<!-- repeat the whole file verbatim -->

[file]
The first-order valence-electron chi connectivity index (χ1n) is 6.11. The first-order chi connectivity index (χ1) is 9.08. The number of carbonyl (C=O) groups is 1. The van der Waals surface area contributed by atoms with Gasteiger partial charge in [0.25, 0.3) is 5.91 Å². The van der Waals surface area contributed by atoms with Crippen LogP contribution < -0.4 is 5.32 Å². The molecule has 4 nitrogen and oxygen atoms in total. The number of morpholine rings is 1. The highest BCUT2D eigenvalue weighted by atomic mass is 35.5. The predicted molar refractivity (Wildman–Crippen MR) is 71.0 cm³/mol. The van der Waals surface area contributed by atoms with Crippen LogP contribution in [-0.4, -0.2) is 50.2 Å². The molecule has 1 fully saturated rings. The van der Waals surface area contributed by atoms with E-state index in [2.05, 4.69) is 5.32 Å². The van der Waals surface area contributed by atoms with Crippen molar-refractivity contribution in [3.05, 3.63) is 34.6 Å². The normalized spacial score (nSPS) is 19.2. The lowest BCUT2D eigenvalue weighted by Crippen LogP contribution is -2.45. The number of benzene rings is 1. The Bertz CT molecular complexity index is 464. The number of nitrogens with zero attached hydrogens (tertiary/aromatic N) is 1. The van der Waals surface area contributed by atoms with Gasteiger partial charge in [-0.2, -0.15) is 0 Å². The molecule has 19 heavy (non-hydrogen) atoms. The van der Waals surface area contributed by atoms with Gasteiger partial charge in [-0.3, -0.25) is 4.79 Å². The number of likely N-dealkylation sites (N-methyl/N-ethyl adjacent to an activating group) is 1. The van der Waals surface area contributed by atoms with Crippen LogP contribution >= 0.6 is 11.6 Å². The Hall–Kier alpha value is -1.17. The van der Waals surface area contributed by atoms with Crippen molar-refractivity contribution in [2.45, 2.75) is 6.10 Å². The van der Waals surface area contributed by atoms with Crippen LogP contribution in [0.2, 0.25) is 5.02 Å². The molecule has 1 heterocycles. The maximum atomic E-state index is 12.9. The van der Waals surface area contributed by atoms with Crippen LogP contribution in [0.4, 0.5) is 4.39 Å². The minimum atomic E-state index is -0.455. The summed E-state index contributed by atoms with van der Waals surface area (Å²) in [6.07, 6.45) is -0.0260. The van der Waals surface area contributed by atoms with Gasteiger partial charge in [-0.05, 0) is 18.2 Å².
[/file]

The first-order valence-electron chi connectivity index (χ1n) is 6.11. The first-order chi connectivity index (χ1) is 9.08. The number of carbonyl (C=O) groups is 1. The van der Waals surface area contributed by atoms with Gasteiger partial charge in [0.25, 0.3) is 5.91 Å². The van der Waals surface area contributed by atoms with Crippen LogP contribution < -0.4 is 5.32 Å². The molecule has 4 nitrogen and oxygen atoms in total. The number of morpholine rings is 1. The highest BCUT2D eigenvalue weighted by atomic mass is 35.5. The predicted molar refractivity (Wildman–Crippen MR) is 71.0 cm³/mol. The van der Waals surface area contributed by atoms with Crippen LogP contribution in [-0.4, -0.2) is 50.2 Å². The molecule has 1 fully saturated rings. The van der Waals surface area contributed by atoms with E-state index in [2.05, 4.69) is 5.32 Å². The van der Waals surface area contributed by atoms with Crippen molar-refractivity contribution in [3.05, 3.63) is 34.6 Å². The normalized spacial score (nSPS) is 19.2. The lowest BCUT2D eigenvalue weighted by Crippen LogP contribution is -2.45. The number of benzene rings is 1. The Bertz CT molecular complexity index is 464. The number of nitrogens with zero attached hydrogens (tertiary/aromatic N) is 1. The van der Waals surface area contributed by atoms with Gasteiger partial charge in [-0.2, -0.15) is 0 Å². The molecule has 19 heavy (non-hydrogen) atoms. The van der Waals surface area contributed by atoms with Gasteiger partial charge in [-0.3, -0.25) is 4.79 Å². The number of likely N-dealkylation sites (N-methyl/N-ethyl adjacent to an activating group) is 1. The van der Waals surface area contributed by atoms with Crippen LogP contribution >= 0.6 is 11.6 Å². The Hall–Kier alpha value is -1.17. The van der Waals surface area contributed by atoms with Crippen molar-refractivity contribution in [2.45, 2.75) is 6.10 Å². The van der Waals surface area contributed by atoms with Crippen LogP contribution in [0.2, 0.25) is 5.02 Å². The molecule has 1 heterocycles. The maximum atomic E-state index is 12.9. The van der Waals surface area contributed by atoms with Crippen LogP contribution in [0.4, 0.5) is 4.39 Å². The minimum atomic E-state index is -0.455. The summed E-state index contributed by atoms with van der Waals surface area (Å²) in [6.07, 6.45) is -0.0260. The van der Waals surface area contributed by atoms with Gasteiger partial charge in [-0.05, 0) is 18.2 Å².